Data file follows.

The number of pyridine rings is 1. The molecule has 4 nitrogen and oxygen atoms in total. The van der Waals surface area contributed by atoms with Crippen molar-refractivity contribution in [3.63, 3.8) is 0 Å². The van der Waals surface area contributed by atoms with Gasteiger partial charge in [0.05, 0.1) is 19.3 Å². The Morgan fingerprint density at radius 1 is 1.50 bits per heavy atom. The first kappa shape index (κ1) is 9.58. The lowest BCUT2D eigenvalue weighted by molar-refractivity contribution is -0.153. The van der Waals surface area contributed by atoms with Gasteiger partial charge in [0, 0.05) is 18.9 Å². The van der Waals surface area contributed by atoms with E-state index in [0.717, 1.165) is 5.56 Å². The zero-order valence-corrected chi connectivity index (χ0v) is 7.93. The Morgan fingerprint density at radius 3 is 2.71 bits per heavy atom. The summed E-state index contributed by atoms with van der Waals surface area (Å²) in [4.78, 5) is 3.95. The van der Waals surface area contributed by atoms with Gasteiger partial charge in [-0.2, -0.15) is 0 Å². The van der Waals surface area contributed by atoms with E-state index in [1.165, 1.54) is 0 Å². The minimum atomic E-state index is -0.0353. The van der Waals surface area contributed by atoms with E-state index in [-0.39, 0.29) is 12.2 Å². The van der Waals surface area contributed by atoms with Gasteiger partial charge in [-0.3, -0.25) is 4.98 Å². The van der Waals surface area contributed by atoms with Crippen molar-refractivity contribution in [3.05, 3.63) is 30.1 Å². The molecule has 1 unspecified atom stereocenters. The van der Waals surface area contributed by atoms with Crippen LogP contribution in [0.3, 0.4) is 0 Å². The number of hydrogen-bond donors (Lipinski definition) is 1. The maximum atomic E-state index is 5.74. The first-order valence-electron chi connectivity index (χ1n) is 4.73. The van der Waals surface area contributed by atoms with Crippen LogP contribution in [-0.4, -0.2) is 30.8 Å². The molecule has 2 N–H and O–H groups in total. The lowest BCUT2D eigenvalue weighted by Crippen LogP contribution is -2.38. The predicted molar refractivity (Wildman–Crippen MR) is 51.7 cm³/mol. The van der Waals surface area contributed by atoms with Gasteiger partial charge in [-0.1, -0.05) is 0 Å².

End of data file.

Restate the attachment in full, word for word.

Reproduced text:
The number of pyridine rings is 1. The molecule has 4 nitrogen and oxygen atoms in total. The van der Waals surface area contributed by atoms with Crippen molar-refractivity contribution in [3.63, 3.8) is 0 Å². The van der Waals surface area contributed by atoms with Gasteiger partial charge in [0.05, 0.1) is 19.3 Å². The Morgan fingerprint density at radius 1 is 1.50 bits per heavy atom. The first kappa shape index (κ1) is 9.58. The lowest BCUT2D eigenvalue weighted by molar-refractivity contribution is -0.153. The van der Waals surface area contributed by atoms with Gasteiger partial charge in [0, 0.05) is 18.9 Å². The van der Waals surface area contributed by atoms with E-state index in [0.717, 1.165) is 5.56 Å². The zero-order valence-corrected chi connectivity index (χ0v) is 7.93. The Morgan fingerprint density at radius 3 is 2.71 bits per heavy atom. The summed E-state index contributed by atoms with van der Waals surface area (Å²) in [4.78, 5) is 3.95. The van der Waals surface area contributed by atoms with Gasteiger partial charge in [-0.2, -0.15) is 0 Å². The van der Waals surface area contributed by atoms with E-state index in [1.165, 1.54) is 0 Å². The minimum atomic E-state index is -0.0353. The van der Waals surface area contributed by atoms with E-state index in [-0.39, 0.29) is 12.2 Å². The van der Waals surface area contributed by atoms with Gasteiger partial charge in [-0.3, -0.25) is 4.98 Å². The van der Waals surface area contributed by atoms with Crippen molar-refractivity contribution in [3.05, 3.63) is 30.1 Å². The molecule has 1 unspecified atom stereocenters. The van der Waals surface area contributed by atoms with Crippen LogP contribution in [0.3, 0.4) is 0 Å². The number of hydrogen-bond donors (Lipinski definition) is 1. The maximum atomic E-state index is 5.74. The first-order valence-electron chi connectivity index (χ1n) is 4.73. The van der Waals surface area contributed by atoms with Crippen LogP contribution in [-0.4, -0.2) is 30.8 Å². The molecule has 2 N–H and O–H groups in total. The lowest BCUT2D eigenvalue weighted by Crippen LogP contribution is -2.38. The predicted molar refractivity (Wildman–Crippen MR) is 51.7 cm³/mol. The van der Waals surface area contributed by atoms with Gasteiger partial charge in [-0.1, -0.05) is 0 Å².